House Democratic leaders finally provided some details of the $825 billion stimulus package, which is really $550 billion in actual spending and $275 billion in tax relief. The spending part includes $90 billion to increase the federal share of payments to the states for Medicaid health programs, $79 billion to help states avoid cuts in education and other services, $42 billion for transportation improvements, and $54 billion to encourage energy production from renewable sources. These numbers will change a lot in the next few weeks (the transportation portion seems small), but at least it's a starting point. From the NYT:
The challenge for Mr. Obama and for Congress is to figure out the best ways to provide both quick and effective jolts to the economy. Tax cuts can be delivered relatively quickly, but there is no guarantee that the recipients will spend the money. Infrastructure provides a substantial economic impact but construction projects, even those described as “shovel ready” take time to get under way. “The aim is to have most of this money out at the end of two years,” said Representative David R. Obey, Democrat of Wisconsin, he acknowledged that experts had provided differing projections about how quickly the money could be spent.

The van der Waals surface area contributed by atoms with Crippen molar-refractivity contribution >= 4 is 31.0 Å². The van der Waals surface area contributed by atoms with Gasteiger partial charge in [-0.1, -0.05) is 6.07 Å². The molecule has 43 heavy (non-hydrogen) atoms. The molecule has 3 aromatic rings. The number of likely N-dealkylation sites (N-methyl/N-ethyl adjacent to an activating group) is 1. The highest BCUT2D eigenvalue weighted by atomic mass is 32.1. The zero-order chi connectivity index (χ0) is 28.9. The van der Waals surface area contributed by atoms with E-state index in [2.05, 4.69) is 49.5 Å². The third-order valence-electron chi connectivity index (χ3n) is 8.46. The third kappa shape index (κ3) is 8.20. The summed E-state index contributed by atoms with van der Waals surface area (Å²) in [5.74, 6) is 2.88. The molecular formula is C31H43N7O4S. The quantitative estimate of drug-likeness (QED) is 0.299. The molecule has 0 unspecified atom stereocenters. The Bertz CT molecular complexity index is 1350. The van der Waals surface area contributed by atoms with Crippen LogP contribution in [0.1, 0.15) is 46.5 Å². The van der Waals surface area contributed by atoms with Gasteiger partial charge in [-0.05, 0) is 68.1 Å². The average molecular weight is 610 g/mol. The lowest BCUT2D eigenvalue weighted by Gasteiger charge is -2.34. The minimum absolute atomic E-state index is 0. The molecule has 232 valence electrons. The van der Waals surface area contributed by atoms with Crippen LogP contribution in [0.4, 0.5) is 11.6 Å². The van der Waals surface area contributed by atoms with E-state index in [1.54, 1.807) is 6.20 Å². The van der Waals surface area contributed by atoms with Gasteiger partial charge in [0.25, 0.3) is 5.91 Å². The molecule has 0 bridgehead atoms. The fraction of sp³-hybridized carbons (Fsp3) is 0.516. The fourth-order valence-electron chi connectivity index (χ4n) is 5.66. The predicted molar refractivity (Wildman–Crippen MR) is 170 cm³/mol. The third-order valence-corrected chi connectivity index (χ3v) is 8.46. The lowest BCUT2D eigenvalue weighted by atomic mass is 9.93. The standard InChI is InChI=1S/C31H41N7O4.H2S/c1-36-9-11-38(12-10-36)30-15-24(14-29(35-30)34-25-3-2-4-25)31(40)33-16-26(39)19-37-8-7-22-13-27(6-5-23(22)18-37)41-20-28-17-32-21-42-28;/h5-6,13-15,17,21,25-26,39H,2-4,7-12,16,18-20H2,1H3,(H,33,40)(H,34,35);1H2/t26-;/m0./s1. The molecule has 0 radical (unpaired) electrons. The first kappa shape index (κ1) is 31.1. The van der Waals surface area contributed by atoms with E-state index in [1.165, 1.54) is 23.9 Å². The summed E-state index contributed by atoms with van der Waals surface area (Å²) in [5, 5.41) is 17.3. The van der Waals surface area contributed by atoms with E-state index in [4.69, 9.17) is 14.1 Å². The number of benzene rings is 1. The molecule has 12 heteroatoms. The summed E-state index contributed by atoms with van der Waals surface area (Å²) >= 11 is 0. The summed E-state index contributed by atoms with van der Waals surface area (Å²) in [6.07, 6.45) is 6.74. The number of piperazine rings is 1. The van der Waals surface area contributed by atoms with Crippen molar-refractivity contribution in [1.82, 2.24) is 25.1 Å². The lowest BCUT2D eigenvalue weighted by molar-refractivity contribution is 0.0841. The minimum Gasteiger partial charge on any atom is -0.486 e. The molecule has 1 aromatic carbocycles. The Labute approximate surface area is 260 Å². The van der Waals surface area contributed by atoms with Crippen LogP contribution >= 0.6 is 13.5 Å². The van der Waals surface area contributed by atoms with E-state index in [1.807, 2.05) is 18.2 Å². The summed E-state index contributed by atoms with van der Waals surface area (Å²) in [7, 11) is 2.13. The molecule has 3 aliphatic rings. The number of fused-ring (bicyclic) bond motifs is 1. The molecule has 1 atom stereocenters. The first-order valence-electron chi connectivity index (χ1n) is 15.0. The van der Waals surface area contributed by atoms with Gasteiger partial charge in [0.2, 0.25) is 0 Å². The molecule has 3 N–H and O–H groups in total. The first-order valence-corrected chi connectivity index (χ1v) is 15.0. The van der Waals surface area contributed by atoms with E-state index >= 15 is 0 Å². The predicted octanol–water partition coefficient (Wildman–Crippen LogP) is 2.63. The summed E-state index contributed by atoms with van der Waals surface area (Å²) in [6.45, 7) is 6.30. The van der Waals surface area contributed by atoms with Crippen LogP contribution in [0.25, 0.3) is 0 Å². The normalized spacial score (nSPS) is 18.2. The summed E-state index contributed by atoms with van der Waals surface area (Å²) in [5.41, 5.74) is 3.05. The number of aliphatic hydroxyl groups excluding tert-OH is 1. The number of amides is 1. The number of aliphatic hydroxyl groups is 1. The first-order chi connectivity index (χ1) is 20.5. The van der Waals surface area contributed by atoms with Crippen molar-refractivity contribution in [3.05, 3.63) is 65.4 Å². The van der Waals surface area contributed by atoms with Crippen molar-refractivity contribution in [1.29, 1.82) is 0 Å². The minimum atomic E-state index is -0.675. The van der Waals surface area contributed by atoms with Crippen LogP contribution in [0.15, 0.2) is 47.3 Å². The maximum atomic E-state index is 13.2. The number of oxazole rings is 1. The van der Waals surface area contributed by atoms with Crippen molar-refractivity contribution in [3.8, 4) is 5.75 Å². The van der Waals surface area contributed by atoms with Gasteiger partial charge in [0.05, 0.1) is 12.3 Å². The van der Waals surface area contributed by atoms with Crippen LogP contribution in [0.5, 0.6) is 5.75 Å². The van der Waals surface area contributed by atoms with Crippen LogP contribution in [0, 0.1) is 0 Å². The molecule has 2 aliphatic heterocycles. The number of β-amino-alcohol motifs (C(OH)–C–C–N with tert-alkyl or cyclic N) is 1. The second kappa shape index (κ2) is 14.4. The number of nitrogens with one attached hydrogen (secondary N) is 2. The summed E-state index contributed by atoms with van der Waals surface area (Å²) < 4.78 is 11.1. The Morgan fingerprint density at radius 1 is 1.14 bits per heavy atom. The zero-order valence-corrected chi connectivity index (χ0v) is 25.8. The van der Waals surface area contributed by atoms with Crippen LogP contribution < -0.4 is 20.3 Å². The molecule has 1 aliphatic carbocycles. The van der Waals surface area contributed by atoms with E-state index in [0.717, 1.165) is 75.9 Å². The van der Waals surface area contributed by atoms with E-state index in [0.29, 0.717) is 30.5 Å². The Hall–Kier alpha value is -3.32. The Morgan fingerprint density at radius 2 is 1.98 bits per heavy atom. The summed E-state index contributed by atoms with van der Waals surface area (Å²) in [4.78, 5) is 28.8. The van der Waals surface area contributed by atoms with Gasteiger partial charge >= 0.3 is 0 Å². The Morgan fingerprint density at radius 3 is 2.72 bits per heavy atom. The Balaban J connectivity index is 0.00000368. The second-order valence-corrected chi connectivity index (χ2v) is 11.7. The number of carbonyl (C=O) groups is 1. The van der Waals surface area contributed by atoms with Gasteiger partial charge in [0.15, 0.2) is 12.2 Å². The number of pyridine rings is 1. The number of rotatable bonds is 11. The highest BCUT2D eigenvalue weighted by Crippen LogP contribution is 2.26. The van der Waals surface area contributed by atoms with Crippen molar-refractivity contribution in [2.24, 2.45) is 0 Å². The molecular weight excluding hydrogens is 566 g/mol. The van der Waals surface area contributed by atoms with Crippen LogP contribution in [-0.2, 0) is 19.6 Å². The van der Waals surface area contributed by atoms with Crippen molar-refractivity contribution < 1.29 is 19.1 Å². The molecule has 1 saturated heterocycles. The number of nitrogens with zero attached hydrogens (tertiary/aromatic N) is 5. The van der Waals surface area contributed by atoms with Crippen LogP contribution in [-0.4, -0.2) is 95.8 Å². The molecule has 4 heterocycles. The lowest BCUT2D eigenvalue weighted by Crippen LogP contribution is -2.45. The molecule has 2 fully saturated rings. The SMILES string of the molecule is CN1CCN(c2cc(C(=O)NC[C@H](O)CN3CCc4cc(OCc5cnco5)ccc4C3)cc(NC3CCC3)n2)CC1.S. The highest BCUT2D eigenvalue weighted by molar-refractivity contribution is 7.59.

Meantime, every government official under the sun is eyeing all that moolah, including Gina Marie Lindsey, executive director of Los Angeles World Airports. Lindsey, who spoke today at Emma Schafer's Los Angeles Current Affairs Forum, says her folks were looking at several possibilities, including funding for airfield and infrastructure renovations. LAWA is in the process of getting additional financing for the new and improved Tom Bradley International Terminal, but it doesn't sound like there are stimulus baskets for that kind of work. So LAWA is stuck relying on the credit markets, which aren't that great a prospect, at least for a while.